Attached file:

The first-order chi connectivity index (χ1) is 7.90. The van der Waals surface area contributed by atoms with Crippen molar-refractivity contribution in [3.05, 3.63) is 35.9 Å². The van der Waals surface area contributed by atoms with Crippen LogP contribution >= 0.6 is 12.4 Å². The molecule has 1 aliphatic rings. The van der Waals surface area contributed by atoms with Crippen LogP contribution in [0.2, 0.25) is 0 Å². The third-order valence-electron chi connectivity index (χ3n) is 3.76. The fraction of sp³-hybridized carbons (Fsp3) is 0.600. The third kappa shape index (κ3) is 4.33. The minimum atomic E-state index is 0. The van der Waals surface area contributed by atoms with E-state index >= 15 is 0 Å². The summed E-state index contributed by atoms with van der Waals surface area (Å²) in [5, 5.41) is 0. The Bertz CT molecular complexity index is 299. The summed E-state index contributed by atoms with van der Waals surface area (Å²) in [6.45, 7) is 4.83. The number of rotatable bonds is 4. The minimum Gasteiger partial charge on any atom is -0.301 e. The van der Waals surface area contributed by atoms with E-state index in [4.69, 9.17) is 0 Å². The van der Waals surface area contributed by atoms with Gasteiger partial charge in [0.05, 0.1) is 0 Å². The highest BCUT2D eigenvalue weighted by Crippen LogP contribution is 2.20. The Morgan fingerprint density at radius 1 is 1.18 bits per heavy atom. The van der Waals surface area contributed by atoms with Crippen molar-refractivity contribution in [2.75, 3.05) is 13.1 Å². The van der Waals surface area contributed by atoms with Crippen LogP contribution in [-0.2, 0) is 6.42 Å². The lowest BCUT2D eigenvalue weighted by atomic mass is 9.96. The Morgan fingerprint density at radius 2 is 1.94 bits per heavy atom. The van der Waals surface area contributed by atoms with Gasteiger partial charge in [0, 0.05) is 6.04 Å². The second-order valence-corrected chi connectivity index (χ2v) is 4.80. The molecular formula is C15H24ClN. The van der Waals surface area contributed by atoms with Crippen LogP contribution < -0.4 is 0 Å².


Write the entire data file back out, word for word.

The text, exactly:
The first-order chi connectivity index (χ1) is 7.90. The van der Waals surface area contributed by atoms with Crippen molar-refractivity contribution in [3.05, 3.63) is 35.9 Å². The van der Waals surface area contributed by atoms with Crippen LogP contribution >= 0.6 is 12.4 Å². The molecule has 1 aliphatic rings. The van der Waals surface area contributed by atoms with Crippen LogP contribution in [0.2, 0.25) is 0 Å². The third-order valence-electron chi connectivity index (χ3n) is 3.76. The fraction of sp³-hybridized carbons (Fsp3) is 0.600. The third kappa shape index (κ3) is 4.33. The minimum atomic E-state index is 0. The van der Waals surface area contributed by atoms with E-state index >= 15 is 0 Å². The summed E-state index contributed by atoms with van der Waals surface area (Å²) in [5, 5.41) is 0. The Bertz CT molecular complexity index is 299. The summed E-state index contributed by atoms with van der Waals surface area (Å²) in [6.45, 7) is 4.83. The number of rotatable bonds is 4. The minimum Gasteiger partial charge on any atom is -0.301 e. The van der Waals surface area contributed by atoms with E-state index in [4.69, 9.17) is 0 Å². The van der Waals surface area contributed by atoms with Gasteiger partial charge in [0.05, 0.1) is 0 Å². The highest BCUT2D eigenvalue weighted by Crippen LogP contribution is 2.20. The Morgan fingerprint density at radius 1 is 1.18 bits per heavy atom. The van der Waals surface area contributed by atoms with Crippen molar-refractivity contribution in [2.75, 3.05) is 13.1 Å². The van der Waals surface area contributed by atoms with Crippen LogP contribution in [-0.2, 0) is 6.42 Å². The lowest BCUT2D eigenvalue weighted by atomic mass is 9.96. The Morgan fingerprint density at radius 2 is 1.94 bits per heavy atom. The van der Waals surface area contributed by atoms with Gasteiger partial charge in [0, 0.05) is 6.04 Å². The second-order valence-corrected chi connectivity index (χ2v) is 4.80. The molecular formula is C15H24ClN. The van der Waals surface area contributed by atoms with Crippen LogP contribution < -0.4 is 0 Å².